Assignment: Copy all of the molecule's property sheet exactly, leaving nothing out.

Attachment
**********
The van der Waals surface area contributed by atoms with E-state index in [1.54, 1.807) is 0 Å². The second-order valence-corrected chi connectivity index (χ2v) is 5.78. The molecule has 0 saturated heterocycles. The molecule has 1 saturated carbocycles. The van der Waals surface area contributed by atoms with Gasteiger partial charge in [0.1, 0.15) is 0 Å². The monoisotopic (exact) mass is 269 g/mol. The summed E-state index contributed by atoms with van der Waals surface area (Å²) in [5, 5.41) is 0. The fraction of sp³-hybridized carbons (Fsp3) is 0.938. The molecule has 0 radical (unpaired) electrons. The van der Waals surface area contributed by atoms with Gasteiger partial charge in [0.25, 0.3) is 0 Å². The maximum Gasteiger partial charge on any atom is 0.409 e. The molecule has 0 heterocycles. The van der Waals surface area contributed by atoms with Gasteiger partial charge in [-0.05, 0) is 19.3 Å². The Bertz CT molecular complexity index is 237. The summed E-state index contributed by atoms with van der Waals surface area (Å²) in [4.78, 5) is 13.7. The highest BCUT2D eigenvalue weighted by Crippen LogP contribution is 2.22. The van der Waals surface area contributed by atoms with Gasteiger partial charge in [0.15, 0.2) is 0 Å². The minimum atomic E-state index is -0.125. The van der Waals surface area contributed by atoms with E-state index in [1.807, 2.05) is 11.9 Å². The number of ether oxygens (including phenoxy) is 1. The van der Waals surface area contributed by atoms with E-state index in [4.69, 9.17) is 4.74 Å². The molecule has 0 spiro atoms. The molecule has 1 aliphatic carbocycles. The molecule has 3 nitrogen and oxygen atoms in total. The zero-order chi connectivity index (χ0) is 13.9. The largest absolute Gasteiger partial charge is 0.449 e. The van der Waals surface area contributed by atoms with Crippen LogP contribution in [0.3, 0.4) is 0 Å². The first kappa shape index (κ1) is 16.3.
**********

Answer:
The van der Waals surface area contributed by atoms with E-state index in [1.54, 1.807) is 0 Å². The second-order valence-corrected chi connectivity index (χ2v) is 5.78. The molecule has 0 saturated heterocycles. The molecule has 1 saturated carbocycles. The van der Waals surface area contributed by atoms with Gasteiger partial charge in [0.1, 0.15) is 0 Å². The monoisotopic (exact) mass is 269 g/mol. The summed E-state index contributed by atoms with van der Waals surface area (Å²) in [5, 5.41) is 0. The fraction of sp³-hybridized carbons (Fsp3) is 0.938. The molecule has 0 radical (unpaired) electrons. The van der Waals surface area contributed by atoms with Gasteiger partial charge in [0.25, 0.3) is 0 Å². The maximum Gasteiger partial charge on any atom is 0.409 e. The molecule has 0 heterocycles. The van der Waals surface area contributed by atoms with Gasteiger partial charge in [-0.05, 0) is 19.3 Å². The Bertz CT molecular complexity index is 237. The summed E-state index contributed by atoms with van der Waals surface area (Å²) in [4.78, 5) is 13.7. The highest BCUT2D eigenvalue weighted by Crippen LogP contribution is 2.22. The van der Waals surface area contributed by atoms with Gasteiger partial charge in [0.15, 0.2) is 0 Å². The minimum atomic E-state index is -0.125. The van der Waals surface area contributed by atoms with E-state index in [1.807, 2.05) is 11.9 Å². The number of ether oxygens (including phenoxy) is 1. The van der Waals surface area contributed by atoms with E-state index in [4.69, 9.17) is 4.74 Å². The molecule has 0 spiro atoms. The molecule has 1 aliphatic carbocycles. The molecule has 3 nitrogen and oxygen atoms in total. The zero-order chi connectivity index (χ0) is 13.9. The largest absolute Gasteiger partial charge is 0.449 e. The van der Waals surface area contributed by atoms with Crippen LogP contribution in [0.3, 0.4) is 0 Å². The first kappa shape index (κ1) is 16.3.